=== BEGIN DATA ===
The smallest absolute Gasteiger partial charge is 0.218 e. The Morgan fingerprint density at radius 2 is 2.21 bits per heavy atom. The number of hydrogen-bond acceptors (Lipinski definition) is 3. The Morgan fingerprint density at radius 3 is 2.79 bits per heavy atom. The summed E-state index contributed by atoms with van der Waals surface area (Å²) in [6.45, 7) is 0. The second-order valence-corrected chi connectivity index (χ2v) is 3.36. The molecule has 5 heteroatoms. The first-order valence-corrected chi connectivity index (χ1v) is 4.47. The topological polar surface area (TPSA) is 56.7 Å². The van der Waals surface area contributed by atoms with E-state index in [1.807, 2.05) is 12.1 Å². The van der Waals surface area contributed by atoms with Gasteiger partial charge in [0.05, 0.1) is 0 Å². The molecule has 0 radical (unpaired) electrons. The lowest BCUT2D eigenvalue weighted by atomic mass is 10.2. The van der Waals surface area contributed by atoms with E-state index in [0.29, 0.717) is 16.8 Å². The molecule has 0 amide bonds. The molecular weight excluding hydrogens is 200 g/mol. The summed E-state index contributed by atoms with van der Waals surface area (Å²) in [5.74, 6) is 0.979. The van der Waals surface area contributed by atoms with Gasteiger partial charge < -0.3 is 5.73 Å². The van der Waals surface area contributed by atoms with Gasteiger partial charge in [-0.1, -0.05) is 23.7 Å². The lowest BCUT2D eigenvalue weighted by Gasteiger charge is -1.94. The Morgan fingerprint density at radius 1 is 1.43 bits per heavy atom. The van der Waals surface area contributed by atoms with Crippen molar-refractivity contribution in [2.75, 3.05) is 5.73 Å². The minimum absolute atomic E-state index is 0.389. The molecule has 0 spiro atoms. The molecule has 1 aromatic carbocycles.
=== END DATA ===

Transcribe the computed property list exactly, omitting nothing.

The smallest absolute Gasteiger partial charge is 0.218 e. The Morgan fingerprint density at radius 2 is 2.21 bits per heavy atom. The number of hydrogen-bond acceptors (Lipinski definition) is 3. The Morgan fingerprint density at radius 3 is 2.79 bits per heavy atom. The summed E-state index contributed by atoms with van der Waals surface area (Å²) in [6.45, 7) is 0. The second-order valence-corrected chi connectivity index (χ2v) is 3.36. The molecule has 5 heteroatoms. The first-order valence-corrected chi connectivity index (χ1v) is 4.47. The topological polar surface area (TPSA) is 56.7 Å². The van der Waals surface area contributed by atoms with E-state index in [1.807, 2.05) is 12.1 Å². The van der Waals surface area contributed by atoms with Gasteiger partial charge in [0.05, 0.1) is 0 Å². The molecule has 0 radical (unpaired) electrons. The lowest BCUT2D eigenvalue weighted by atomic mass is 10.2. The van der Waals surface area contributed by atoms with E-state index in [0.29, 0.717) is 16.8 Å². The molecule has 0 amide bonds. The molecular weight excluding hydrogens is 200 g/mol. The summed E-state index contributed by atoms with van der Waals surface area (Å²) in [5.74, 6) is 0.979. The van der Waals surface area contributed by atoms with Gasteiger partial charge < -0.3 is 5.73 Å². The van der Waals surface area contributed by atoms with Gasteiger partial charge in [-0.1, -0.05) is 23.7 Å². The lowest BCUT2D eigenvalue weighted by Gasteiger charge is -1.94. The Morgan fingerprint density at radius 1 is 1.43 bits per heavy atom. The van der Waals surface area contributed by atoms with Crippen molar-refractivity contribution in [2.75, 3.05) is 5.73 Å². The minimum absolute atomic E-state index is 0.389. The molecule has 0 spiro atoms. The molecule has 1 aromatic carbocycles.